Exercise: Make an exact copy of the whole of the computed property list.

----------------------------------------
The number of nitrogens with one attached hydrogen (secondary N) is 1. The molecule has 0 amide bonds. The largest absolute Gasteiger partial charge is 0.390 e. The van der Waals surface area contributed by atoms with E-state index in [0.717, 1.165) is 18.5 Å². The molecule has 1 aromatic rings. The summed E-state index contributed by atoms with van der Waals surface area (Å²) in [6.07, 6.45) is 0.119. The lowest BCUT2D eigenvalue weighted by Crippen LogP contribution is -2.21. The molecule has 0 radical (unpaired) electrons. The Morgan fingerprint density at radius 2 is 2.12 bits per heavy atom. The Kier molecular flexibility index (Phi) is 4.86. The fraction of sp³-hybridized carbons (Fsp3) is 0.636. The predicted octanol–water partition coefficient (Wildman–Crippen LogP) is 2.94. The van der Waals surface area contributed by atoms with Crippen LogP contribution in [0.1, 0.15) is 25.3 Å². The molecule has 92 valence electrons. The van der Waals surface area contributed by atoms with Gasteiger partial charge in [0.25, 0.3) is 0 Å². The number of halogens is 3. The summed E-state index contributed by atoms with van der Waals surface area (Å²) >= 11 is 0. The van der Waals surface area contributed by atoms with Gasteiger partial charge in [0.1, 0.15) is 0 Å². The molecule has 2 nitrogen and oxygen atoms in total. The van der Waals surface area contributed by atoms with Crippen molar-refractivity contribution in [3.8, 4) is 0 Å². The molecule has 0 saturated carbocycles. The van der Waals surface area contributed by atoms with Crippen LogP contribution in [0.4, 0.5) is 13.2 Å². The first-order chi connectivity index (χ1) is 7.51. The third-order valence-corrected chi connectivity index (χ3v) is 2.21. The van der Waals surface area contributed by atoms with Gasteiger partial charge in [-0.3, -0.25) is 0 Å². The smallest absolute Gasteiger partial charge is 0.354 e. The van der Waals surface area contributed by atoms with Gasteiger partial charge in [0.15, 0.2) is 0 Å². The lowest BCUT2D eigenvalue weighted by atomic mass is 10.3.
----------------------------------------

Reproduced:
The number of nitrogens with one attached hydrogen (secondary N) is 1. The molecule has 0 amide bonds. The largest absolute Gasteiger partial charge is 0.390 e. The van der Waals surface area contributed by atoms with E-state index in [0.717, 1.165) is 18.5 Å². The molecule has 1 aromatic rings. The summed E-state index contributed by atoms with van der Waals surface area (Å²) in [6.07, 6.45) is 0.119. The lowest BCUT2D eigenvalue weighted by Crippen LogP contribution is -2.21. The molecule has 0 radical (unpaired) electrons. The Morgan fingerprint density at radius 2 is 2.12 bits per heavy atom. The Kier molecular flexibility index (Phi) is 4.86. The fraction of sp³-hybridized carbons (Fsp3) is 0.636. The predicted octanol–water partition coefficient (Wildman–Crippen LogP) is 2.94. The van der Waals surface area contributed by atoms with Crippen LogP contribution in [0.1, 0.15) is 25.3 Å². The molecule has 92 valence electrons. The van der Waals surface area contributed by atoms with Gasteiger partial charge in [0.25, 0.3) is 0 Å². The number of halogens is 3. The summed E-state index contributed by atoms with van der Waals surface area (Å²) >= 11 is 0. The van der Waals surface area contributed by atoms with Gasteiger partial charge in [0.1, 0.15) is 0 Å². The molecule has 2 nitrogen and oxygen atoms in total. The van der Waals surface area contributed by atoms with Crippen molar-refractivity contribution in [3.8, 4) is 0 Å². The molecule has 0 saturated carbocycles. The van der Waals surface area contributed by atoms with Crippen LogP contribution in [0.4, 0.5) is 13.2 Å². The first-order chi connectivity index (χ1) is 7.51. The third-order valence-corrected chi connectivity index (χ3v) is 2.21. The van der Waals surface area contributed by atoms with Gasteiger partial charge in [-0.3, -0.25) is 0 Å². The smallest absolute Gasteiger partial charge is 0.354 e. The van der Waals surface area contributed by atoms with Gasteiger partial charge in [0.15, 0.2) is 0 Å². The lowest BCUT2D eigenvalue weighted by atomic mass is 10.3.